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bibliography * The PainScience Bibliography contains plain language summaries of thousands of scientific papers and others sources, like a specialized blog. This page is about a single scientific paper in the bibliography, van Middelkoop 2010.

Slightly positive review of exercise for chronic low-back pain

updated
van Middelkoop M, Rubinstein SM, Verhagen AP, Ostelo RW, Koes BW, van Tulder MW. Exercise therapy for chronic nonspecific low-back pain. Best Pract Res Clin Rheumatol. 2010 Apr;24(2):193–204. PubMed #20227641.
Tags: self-treatment, sciatica, treatment, back pain, exercise, biomechanics, pain problems, spine, butt, hip, neurology, etiology, pro

PainSci summary of van Middelkoop 2010?This page is one of thousands in the PainScience.com bibliography. It is not a general article: it is focused on a single scientific paper, and it may provide only just enough context for the summary to make sense. Links to other papers and more general information are provided at the bottom of the page, as often as possible. ★★★★☆?4-star ratings are for bigger/better studies and reviews published in more prestigious journals, with only quibbles. Ratings are a highly subjective opinion, and subject to revision at any time. If you think this paper has been incorrectly rated, please let me know.

This review of the science of exercise therapy for low back pain included only randomized controlled trials of adults with chronic nonspecific low back pain that evaluated of at least one of the most relevant outcomes (such as pain). The results were positive but unimpressive: “[exercise] effects are small” and there is “no evidence that one particular type of exercise therapy is clearly more effective than others.” This is a reality check and an ego blow for a massive industry devoted to selling patients on many specific and branded styles of exercise therapy. All these findings suggest is really just that “being active” is a little better than not being active, and the type of activity probably doesn’t matter much.

This research was summarized by Peter O’Sullivan of Body In Mind.

~ Paul Ingraham

original abstractAbstracts here may not perfectly match originals, for a variety of technical and practical reasons. Some abstacts are truncated for my purposes here, if they are particularly long-winded and unhelpful. I occasionally add clarifying notes. And I make some minor corrections.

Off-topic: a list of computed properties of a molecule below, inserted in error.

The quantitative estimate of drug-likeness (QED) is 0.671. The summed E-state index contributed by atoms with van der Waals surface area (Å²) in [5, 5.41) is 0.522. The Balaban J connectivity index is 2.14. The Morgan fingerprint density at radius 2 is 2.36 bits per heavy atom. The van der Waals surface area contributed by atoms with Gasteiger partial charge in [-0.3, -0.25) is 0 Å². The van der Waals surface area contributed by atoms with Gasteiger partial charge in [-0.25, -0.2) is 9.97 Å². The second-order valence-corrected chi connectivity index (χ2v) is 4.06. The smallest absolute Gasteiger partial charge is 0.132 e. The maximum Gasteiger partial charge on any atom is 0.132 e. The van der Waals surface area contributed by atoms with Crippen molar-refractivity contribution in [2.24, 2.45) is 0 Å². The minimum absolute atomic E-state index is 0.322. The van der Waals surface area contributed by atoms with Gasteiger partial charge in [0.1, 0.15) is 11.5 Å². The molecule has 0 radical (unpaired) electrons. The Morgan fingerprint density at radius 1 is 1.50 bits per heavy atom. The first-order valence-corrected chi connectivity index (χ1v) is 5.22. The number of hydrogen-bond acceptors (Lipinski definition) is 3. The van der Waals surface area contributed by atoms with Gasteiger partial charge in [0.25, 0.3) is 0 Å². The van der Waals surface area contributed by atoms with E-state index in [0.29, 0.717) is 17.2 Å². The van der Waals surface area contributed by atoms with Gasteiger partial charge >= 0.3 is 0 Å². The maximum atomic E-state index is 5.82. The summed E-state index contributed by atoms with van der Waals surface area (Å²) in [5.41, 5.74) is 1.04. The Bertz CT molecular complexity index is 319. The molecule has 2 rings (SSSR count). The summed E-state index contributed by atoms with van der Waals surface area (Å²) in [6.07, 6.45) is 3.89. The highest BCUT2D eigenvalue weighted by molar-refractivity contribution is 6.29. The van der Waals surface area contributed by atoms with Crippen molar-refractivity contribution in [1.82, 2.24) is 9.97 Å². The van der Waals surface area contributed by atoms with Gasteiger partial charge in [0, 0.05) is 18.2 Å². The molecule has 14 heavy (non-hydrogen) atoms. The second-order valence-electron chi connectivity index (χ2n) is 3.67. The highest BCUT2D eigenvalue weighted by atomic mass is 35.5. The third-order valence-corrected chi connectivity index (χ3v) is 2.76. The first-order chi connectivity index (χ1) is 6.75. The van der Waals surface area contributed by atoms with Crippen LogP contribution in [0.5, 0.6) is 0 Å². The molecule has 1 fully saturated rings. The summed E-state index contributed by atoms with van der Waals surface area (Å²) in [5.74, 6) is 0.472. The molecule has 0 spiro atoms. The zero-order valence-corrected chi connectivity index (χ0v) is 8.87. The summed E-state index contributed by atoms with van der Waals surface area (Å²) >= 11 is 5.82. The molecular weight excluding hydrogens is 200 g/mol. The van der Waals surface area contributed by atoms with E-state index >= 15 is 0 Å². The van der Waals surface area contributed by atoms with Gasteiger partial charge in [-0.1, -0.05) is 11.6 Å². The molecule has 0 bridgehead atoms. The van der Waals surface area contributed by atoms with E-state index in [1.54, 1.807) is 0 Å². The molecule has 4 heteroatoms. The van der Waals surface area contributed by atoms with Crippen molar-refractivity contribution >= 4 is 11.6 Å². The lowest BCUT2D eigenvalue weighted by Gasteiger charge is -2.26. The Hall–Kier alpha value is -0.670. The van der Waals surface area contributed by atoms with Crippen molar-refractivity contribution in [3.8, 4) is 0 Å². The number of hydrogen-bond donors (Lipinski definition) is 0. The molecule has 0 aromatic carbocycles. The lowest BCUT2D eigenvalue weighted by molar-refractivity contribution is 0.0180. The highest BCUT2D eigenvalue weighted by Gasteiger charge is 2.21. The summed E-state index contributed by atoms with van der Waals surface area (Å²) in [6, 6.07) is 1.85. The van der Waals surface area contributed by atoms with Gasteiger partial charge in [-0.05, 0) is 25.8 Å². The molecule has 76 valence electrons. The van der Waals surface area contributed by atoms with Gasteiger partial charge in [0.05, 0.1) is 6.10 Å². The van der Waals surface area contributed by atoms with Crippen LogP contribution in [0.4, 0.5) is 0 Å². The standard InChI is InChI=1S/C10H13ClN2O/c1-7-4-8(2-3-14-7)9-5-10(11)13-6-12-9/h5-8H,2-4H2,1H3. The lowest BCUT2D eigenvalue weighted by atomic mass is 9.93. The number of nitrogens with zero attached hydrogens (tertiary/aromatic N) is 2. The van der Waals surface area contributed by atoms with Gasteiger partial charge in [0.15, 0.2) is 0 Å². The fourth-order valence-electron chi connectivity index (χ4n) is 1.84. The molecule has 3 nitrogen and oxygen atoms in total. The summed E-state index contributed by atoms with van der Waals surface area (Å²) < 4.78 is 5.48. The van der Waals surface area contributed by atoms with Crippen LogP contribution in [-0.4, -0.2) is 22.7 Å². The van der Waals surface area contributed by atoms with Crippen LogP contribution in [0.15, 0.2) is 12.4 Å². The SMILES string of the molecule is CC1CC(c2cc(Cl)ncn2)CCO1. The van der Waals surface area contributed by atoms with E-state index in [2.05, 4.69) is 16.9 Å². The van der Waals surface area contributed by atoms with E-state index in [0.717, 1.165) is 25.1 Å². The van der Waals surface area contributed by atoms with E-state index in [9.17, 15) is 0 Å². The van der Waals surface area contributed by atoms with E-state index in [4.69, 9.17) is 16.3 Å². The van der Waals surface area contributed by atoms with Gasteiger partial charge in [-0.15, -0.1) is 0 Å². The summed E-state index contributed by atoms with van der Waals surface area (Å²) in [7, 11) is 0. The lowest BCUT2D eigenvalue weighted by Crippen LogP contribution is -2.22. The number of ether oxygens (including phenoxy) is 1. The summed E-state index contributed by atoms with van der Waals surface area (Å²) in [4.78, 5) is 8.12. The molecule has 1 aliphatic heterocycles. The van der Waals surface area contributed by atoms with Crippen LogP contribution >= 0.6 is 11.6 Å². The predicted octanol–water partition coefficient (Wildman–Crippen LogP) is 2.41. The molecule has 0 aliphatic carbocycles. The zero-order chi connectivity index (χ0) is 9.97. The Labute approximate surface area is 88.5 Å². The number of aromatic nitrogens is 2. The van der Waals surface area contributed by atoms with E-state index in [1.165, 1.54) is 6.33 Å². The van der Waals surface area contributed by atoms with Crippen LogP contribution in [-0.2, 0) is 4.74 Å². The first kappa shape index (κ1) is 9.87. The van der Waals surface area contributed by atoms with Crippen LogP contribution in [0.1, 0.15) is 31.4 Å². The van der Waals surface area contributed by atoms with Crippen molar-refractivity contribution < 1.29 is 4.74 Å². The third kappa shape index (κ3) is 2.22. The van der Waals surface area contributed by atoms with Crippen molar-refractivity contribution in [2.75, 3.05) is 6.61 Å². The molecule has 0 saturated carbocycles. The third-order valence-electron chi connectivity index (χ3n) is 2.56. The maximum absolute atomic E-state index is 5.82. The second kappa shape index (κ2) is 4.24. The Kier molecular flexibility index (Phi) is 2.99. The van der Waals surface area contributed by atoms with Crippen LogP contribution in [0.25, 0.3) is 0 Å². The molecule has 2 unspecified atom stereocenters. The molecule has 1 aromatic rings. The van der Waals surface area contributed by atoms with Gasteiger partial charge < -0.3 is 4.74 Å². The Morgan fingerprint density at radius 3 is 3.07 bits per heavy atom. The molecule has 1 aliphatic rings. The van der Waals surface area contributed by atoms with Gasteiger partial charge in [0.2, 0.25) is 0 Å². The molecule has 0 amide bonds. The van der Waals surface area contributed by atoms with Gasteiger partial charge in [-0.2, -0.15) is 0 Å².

Exercise therapy is the most widely used type of conservative treatment for low back pain. Systematic reviews have shown that exercise therapy is effective for chronic but not for acute low back pain. During the past 5 years, many additional trials have been published on chronic low back pain. This articles aims to give an overview on the effectiveness of exercise therapy in patients with low back pain. For this overview, existing Cochrane reviews for the individual interventions were screened for studies fulfilling the inclusion criteria, and the search strategy outlined by the Cochrane Back Review Group (CBRG) was followed. Studies were included if they fulfilled the following criteria: (1) randomised controlled trials,(2) adult (> or =18 years) population with chronic (> or =12 weeks) nonspecific low back pain and (3) evaluation of at least one of the main clinically relevant outcome measures (pain, functional status, perceived recovery or return to work). Two reviewers independently selected studies and extracted data on study characteristics, risk of bias and outcomes at short-term, intermediate and long-term follow-up. The GRADE approach (GRADE, Grading of Recommendations Assessment, Development and Evaluation) was used to determine the quality of evidence. In total, 37 randomised controlled trials met the inclusion criteria and were included in this overview. Compared to usual care, exercise therapy improved post-treatment pain intensity and disability, and long-term function. The authors conclude that evidence from randomised controlled trials demonstrated that exercise therapy is effective at reducing pain and function in the treatment of chronic low back pain. There is no evidence that one particular type of exercise therapy is clearly more effective than others. However, effects are small and it remains unclear which subgroups of patients benefit most from a specific type of treatment.


This page is part of the PainScience BIBLIOGRAPHY, which contains plain language summaries of thousands of scientific papers & others sources. It’s like a highly specialized blog. A few highlights: